All things considered, I may need to rename these installments "Forum Posts from the Edge" in the future. There's tradition behind it, however - Garwulf's Corner was inspired in large part by a Harlan Ellison column titled An Edge in my Voice - "Emails from the Edge" is a tribute to that column.
Regardless, welcome to the first feedback installment of the resurrected, reincarnated Garwulf's Corner! Back when the column first ran on Diabloii.net, every seventh installment involved me sifting through my reader mail and sharing some of the best and most interesting comments. But, that was 2000-2002, and this is 2015 - back in the 'day, there weren't any forums attached to the column, so the feedback came directly to me. Today, most of the discussions take place on The Escapist forums ... so that is where we shall go.
(I wish I could quote more than a small fraction of the comments, but there is a space constraint, and I can only do two or three comments per installment at most. So, please forgive me if your comment wasn't quoted - there were a lot of worthy ones that I had to pass by.)
Installment number 1, "Riding the Waves of Controversy and the Strange Case of Loot," generated a delightful and active discussion. Fappy started it off with:
Riding controversy is a valid tactic. You can call these people opportunists all you want, but in the end it's the suckers who fall for their facade that bring them success. Sure, you can resent the person for it, but it doesn't make them any less clever for playing you like a fiddle and laughing all the way to the bank.
MoltenSilver was one of a number of readers who questioned just what was behind the Reddit rant that started it all:
Usually I'm the very first person to disagree with Hanlon's Razor (For those not aware, Hanlon's Razor is: 'Never attribute to malice that which is adequately explained by stupidity') but even I find weighing 'Ego-defending incompetent film-maker looking to externalize his problems' vs 'Cold-blooded PR genius' to be a rather one-sided competition given the evidence. That's not to say that since it's happened the person might be trying to exploit it, but I sincerely doubt this was some master plan from the start.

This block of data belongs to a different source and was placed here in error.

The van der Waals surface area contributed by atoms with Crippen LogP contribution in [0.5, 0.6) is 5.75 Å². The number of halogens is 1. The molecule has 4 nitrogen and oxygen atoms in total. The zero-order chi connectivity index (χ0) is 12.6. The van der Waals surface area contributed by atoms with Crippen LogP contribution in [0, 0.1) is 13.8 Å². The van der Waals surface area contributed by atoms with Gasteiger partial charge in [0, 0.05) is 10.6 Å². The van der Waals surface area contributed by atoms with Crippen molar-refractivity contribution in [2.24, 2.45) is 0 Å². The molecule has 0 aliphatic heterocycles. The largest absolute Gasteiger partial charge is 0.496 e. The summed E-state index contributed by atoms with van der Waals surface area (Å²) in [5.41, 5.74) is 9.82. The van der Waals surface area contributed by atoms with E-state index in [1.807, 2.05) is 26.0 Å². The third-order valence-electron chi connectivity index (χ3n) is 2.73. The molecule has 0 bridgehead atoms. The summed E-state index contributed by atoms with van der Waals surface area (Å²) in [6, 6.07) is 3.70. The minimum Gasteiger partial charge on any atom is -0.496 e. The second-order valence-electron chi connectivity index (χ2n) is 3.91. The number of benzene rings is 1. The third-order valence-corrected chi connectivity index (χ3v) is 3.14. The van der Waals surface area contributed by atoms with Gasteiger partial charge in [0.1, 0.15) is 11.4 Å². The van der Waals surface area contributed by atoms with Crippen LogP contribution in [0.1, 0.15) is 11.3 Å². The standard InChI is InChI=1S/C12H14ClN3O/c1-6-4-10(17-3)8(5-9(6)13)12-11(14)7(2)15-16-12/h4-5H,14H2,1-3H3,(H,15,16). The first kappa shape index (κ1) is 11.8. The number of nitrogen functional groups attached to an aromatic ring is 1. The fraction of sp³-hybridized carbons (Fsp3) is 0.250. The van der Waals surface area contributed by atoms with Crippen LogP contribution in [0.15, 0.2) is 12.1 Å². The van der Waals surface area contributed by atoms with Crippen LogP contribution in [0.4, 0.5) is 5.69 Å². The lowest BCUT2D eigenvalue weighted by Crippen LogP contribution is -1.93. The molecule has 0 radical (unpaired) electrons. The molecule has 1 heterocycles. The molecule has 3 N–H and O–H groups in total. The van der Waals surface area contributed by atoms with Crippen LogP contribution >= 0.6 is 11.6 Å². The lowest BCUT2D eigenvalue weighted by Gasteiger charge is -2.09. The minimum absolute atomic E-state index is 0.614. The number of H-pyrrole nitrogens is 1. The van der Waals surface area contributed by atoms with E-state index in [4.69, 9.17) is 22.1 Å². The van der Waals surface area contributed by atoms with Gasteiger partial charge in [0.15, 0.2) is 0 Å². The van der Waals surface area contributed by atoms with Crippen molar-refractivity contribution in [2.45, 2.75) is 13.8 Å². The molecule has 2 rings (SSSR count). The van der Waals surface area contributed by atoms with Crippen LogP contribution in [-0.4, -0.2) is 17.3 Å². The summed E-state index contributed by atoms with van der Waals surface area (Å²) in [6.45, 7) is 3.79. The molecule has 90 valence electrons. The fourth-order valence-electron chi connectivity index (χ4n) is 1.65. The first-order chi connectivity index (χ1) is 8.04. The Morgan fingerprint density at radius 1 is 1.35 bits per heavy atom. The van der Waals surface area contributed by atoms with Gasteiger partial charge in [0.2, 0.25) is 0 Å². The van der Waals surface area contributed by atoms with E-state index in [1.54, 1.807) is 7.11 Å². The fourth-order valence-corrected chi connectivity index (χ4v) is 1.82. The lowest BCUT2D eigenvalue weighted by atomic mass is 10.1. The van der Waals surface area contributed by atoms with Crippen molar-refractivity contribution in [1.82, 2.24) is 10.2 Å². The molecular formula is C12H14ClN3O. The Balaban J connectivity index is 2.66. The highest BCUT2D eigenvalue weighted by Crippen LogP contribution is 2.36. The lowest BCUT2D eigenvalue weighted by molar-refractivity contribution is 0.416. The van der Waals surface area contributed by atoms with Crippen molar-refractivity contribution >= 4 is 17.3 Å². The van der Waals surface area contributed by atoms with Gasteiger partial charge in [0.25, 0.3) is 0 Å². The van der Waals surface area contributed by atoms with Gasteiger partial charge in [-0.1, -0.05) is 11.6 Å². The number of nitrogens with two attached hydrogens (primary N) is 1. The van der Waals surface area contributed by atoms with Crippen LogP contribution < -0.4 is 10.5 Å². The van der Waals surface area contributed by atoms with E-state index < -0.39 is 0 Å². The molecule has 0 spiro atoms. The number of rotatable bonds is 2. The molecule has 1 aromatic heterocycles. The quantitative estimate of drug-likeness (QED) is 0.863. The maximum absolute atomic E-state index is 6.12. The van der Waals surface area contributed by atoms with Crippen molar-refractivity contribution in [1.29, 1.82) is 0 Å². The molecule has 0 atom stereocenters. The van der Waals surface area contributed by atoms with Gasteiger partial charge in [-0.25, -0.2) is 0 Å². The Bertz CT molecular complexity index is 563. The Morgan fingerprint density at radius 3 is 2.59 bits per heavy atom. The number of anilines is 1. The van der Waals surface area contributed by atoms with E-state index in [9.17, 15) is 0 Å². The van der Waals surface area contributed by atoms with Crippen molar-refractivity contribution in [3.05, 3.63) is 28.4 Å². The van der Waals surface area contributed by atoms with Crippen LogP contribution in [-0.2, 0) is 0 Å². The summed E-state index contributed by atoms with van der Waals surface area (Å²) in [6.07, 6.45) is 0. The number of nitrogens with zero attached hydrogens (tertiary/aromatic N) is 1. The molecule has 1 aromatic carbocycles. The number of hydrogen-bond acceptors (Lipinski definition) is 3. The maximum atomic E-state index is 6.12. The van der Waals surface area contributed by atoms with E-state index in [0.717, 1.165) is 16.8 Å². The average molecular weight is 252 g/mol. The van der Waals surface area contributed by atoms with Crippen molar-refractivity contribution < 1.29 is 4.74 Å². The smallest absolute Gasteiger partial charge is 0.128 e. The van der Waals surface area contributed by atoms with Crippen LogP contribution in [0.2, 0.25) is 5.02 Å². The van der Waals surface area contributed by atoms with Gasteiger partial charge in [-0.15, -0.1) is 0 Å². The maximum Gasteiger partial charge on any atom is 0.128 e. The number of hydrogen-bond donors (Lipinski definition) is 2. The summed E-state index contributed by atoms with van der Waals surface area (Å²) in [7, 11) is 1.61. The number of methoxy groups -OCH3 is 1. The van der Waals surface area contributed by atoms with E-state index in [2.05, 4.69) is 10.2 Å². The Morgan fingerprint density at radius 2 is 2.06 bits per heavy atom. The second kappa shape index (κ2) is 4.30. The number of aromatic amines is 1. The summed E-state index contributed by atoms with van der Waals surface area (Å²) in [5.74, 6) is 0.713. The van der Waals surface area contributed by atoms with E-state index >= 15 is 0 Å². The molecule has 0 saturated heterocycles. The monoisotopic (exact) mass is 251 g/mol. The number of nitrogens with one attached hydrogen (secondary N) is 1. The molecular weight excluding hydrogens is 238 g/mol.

Issue #2, "Steve and the Diversity Onion", was also the start of a great discussion, on no less than two separate sub-forums. Jardinsky raised a point that game developers might just see protagonists like "Steve" as the safer option:
I think a large part of the reason game writers stick with Steve is you can do anything you want to him. You can stab him, shoot him, poison him, set him on fire, pull out his teeth, threaten to rape him, actually rape him, cut off limbs, and blow him up. Now make him gay and wait for the games media to write articles about your studio is homophobic. Or make him a woman and wait for the games media to write articles about your studio is misogynistic. Or make him black and wait for the games media to write articles about your studio is racist. Or you can just stick with Steve and just have to deal with articles complaining that characters in games aren't diverse enough.
Bentusi16 suggested that the call for diversity might be a bit premature:
The call for diversity is nice and all, but until we get to the point where we are creating COMPELLING characters, slapping "Stephanie" on there is not actually furthering the goal of having good, interesting female characters. Because we can't even get good, interesting MALE characters yet. We just happen to have a lot of them.
And LaoJim suggested that perhaps things are not quite as bad as I had suggested:
So sure there are a more than a few Steve's there, but I'd hardly call it endemic. Possibly if we looked back a few years the picture would be a bit different. And there are definitely some games where the Stevieness of the characters is particularly jarring (I stopped playing Red Faction Armageddon half-way through recently, mainly due to the utter blandness and unlikability of the protag). Clearly women protags don't have parity with men, but we still get at least some big budget games with female protags and games like Sunset Overdrive, which once would probably have had a fixed (male) protag are now offering customization. It's also noticeable that there is not a single game which has a black protag as its main character. I guess what I'm saying is things are neither as bad as they are made out to be, or as good as they could be in terms of representation.
It was a wonderful discussion, and about the only thing I'd add is to point out that, in the end, diversity is about adding new perspectives - if you're implementing it by replacing or taking away perspectives, you're doing it wrong.